Written by Dr. Alex McGregor, Deputy Head of School
Dr. McGregor is Deputy Head of School at UWC ISAK Japan. He also teaches History.
As educators we have a duty to protect our students. But how best to do this? If we erect a giant watchtower, equip teachers with cattle prods, programme robot sentries and create a complex network of laser trip-wires we will certainly keep our students safe. Safe and suffocated. If we truly want to help our students develop self-transforming mindsets then it is crucial that we help them learn how to take responsibility for their own protection and wellbeing. After all, we won’t always be there in the future (though our robot sentries might). So whilst it is a non-negotiable that we must take appropriate, cutting-edge measures to ensure the safety, security and wellbeing of everyone in our community, it is also vital that we help our students develop the skills to be able to do this for themselves.
Consequently, over the last few weeks, every student has been engaged in a series of workshops we collectively titled, Protective Behaviours. We have used a carousel format to ensure that each grade level has rotated through the same training in three related but distinct areas. For example, if you were in Grade 11 the first workshop was entitled ‘Staying Safe’. This was a high-energy session in which students cycled through a number of scenarios ranging from what to do if you get lost to what to do if you find yourself in a vulnerable social situation. The following week, Grade 11 students had a session on the topic of consent. Given the current climate, this featured discussions on sexual health and wellbeing, but consent is of course a much broader concept. By working through different scenarios the students were able to develop a more sophisticated understanding of the underlying issues and now find themselves better equipped to make informed decisions. The final workshop for Grade 11 concentrated on relationships and more specifically, how to manage difficult conversations. Here we focused on three elements, the concept of congruence (understanding one’s own thoughts and feelings), power dynamics (the ones you can control and those you cannot) and wants and needs (both yours and other peoples’), and how to navigate between them.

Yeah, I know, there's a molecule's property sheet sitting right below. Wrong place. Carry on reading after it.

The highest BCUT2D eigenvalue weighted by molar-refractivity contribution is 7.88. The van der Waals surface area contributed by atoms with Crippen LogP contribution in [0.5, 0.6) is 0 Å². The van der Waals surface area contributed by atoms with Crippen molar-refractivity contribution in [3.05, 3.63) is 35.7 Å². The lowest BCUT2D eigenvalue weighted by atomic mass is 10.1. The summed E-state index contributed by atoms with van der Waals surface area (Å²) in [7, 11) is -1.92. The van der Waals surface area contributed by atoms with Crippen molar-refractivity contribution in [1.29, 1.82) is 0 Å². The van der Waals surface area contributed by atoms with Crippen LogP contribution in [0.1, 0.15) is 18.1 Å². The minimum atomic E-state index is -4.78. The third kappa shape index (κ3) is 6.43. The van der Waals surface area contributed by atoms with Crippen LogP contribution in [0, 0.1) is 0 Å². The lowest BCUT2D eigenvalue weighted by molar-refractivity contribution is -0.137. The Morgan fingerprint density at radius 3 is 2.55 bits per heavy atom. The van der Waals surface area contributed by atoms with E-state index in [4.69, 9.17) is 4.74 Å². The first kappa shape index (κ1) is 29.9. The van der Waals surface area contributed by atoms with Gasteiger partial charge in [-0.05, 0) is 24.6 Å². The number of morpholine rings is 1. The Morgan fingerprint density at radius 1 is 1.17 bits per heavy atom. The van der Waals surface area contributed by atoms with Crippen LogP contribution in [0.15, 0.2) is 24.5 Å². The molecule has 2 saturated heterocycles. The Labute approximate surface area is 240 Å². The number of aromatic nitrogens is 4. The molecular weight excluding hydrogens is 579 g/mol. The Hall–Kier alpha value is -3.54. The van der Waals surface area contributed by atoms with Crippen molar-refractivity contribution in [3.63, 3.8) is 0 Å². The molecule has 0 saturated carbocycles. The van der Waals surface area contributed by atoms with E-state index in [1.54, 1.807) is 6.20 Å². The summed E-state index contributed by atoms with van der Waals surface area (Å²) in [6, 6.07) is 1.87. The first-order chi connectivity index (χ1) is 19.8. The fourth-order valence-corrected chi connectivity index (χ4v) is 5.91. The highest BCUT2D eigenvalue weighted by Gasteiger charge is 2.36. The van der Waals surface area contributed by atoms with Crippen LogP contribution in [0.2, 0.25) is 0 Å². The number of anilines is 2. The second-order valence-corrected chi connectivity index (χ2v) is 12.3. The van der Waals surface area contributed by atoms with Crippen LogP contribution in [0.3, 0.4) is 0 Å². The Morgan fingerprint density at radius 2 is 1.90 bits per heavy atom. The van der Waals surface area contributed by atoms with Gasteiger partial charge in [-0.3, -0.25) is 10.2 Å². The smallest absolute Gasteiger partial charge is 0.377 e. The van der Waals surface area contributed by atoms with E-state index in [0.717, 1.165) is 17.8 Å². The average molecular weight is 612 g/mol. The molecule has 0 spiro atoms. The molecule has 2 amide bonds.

Naturally, we cannot anticipate every possible scenario or outcome but the intention with these workshops was to provide the students with a problem-solving toolkit. One overarching motif of these sessions was a focus on communication. Essentially, we repeatedly posed the question: how do we talk to each other? After all, there will be countless occasions throughout our lives when we find ourselves in disagreement or conflict with others. The language we need to resolve flashpoints will differ significantly depending on the circumstances. Indeed, deploy the wrong language and the problem will escalate quickly. In fact, there are generally only two types of response to conflict: resolution through violence and resolution through conversation. And for us, violence by necessity must not be on the table.
Within the UWC movement, many schools have developed clearly-articulated norms of communication. They are all based on the same essential premise. Firstly, we should listen and read to understand perspective, emotion and/or meaning of the context or audience. We should strive to articulate thoughts and ideas effectively in a variety of forms and contexts. We should try to make informed choices about medium of communication according to audience and purpose. And finally, the tone, content and body language should be appropriate to audience and purpose. As standards, these make sense, but the question arises: through which methodology should we actually promote these standards?